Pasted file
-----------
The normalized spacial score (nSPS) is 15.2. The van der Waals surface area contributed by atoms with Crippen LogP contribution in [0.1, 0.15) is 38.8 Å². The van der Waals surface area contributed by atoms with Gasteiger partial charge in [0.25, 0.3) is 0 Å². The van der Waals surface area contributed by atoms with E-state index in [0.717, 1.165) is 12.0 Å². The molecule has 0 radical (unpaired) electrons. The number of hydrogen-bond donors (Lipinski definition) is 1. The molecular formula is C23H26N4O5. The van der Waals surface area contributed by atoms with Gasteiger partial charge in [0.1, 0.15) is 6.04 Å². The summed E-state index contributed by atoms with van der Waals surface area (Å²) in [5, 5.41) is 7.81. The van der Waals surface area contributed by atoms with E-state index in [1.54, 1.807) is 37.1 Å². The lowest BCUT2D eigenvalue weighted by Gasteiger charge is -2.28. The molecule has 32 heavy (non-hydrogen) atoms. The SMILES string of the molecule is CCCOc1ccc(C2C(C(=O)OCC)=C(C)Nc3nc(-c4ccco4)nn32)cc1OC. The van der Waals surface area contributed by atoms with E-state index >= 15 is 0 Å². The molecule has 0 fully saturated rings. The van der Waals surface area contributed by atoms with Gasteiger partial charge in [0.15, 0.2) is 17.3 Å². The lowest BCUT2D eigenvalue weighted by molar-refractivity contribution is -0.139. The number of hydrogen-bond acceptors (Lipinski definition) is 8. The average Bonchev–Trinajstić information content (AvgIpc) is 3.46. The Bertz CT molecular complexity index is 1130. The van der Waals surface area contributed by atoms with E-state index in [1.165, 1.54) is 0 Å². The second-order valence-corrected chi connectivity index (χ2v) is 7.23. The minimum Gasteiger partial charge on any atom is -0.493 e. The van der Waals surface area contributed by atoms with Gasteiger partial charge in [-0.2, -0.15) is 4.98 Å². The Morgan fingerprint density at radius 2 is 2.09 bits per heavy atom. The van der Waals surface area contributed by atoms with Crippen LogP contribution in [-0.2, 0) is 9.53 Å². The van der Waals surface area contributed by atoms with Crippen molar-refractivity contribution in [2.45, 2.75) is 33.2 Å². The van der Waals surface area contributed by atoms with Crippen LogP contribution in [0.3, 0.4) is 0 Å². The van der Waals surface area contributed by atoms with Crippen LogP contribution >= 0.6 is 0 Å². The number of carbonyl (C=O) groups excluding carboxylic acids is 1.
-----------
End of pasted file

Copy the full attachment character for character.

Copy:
The normalized spacial score (nSPS) is 15.2. The van der Waals surface area contributed by atoms with Crippen LogP contribution in [0.1, 0.15) is 38.8 Å². The van der Waals surface area contributed by atoms with Gasteiger partial charge in [0.25, 0.3) is 0 Å². The van der Waals surface area contributed by atoms with E-state index in [0.717, 1.165) is 12.0 Å². The molecule has 0 radical (unpaired) electrons. The number of hydrogen-bond donors (Lipinski definition) is 1. The molecular formula is C23H26N4O5. The van der Waals surface area contributed by atoms with Gasteiger partial charge in [0.1, 0.15) is 6.04 Å². The summed E-state index contributed by atoms with van der Waals surface area (Å²) in [5, 5.41) is 7.81. The van der Waals surface area contributed by atoms with E-state index in [1.54, 1.807) is 37.1 Å². The lowest BCUT2D eigenvalue weighted by Gasteiger charge is -2.28. The molecule has 32 heavy (non-hydrogen) atoms. The SMILES string of the molecule is CCCOc1ccc(C2C(C(=O)OCC)=C(C)Nc3nc(-c4ccco4)nn32)cc1OC. The van der Waals surface area contributed by atoms with E-state index >= 15 is 0 Å². The molecule has 0 fully saturated rings. The van der Waals surface area contributed by atoms with Gasteiger partial charge in [0.15, 0.2) is 17.3 Å². The lowest BCUT2D eigenvalue weighted by molar-refractivity contribution is -0.139. The number of hydrogen-bond acceptors (Lipinski definition) is 8. The average Bonchev–Trinajstić information content (AvgIpc) is 3.46. The Bertz CT molecular complexity index is 1130. The van der Waals surface area contributed by atoms with E-state index in [1.165, 1.54) is 0 Å². The second-order valence-corrected chi connectivity index (χ2v) is 7.23. The minimum Gasteiger partial charge on any atom is -0.493 e. The van der Waals surface area contributed by atoms with Gasteiger partial charge in [-0.2, -0.15) is 4.98 Å². The Morgan fingerprint density at radius 2 is 2.09 bits per heavy atom. The van der Waals surface area contributed by atoms with Crippen LogP contribution in [-0.2, 0) is 9.53 Å². The van der Waals surface area contributed by atoms with Crippen molar-refractivity contribution in [2.45, 2.75) is 33.2 Å². The van der Waals surface area contributed by atoms with Crippen LogP contribution in [0.3, 0.4) is 0 Å². The van der Waals surface area contributed by atoms with Crippen LogP contribution >= 0.6 is 0 Å². The number of carbonyl (C=O) groups excluding carboxylic acids is 1.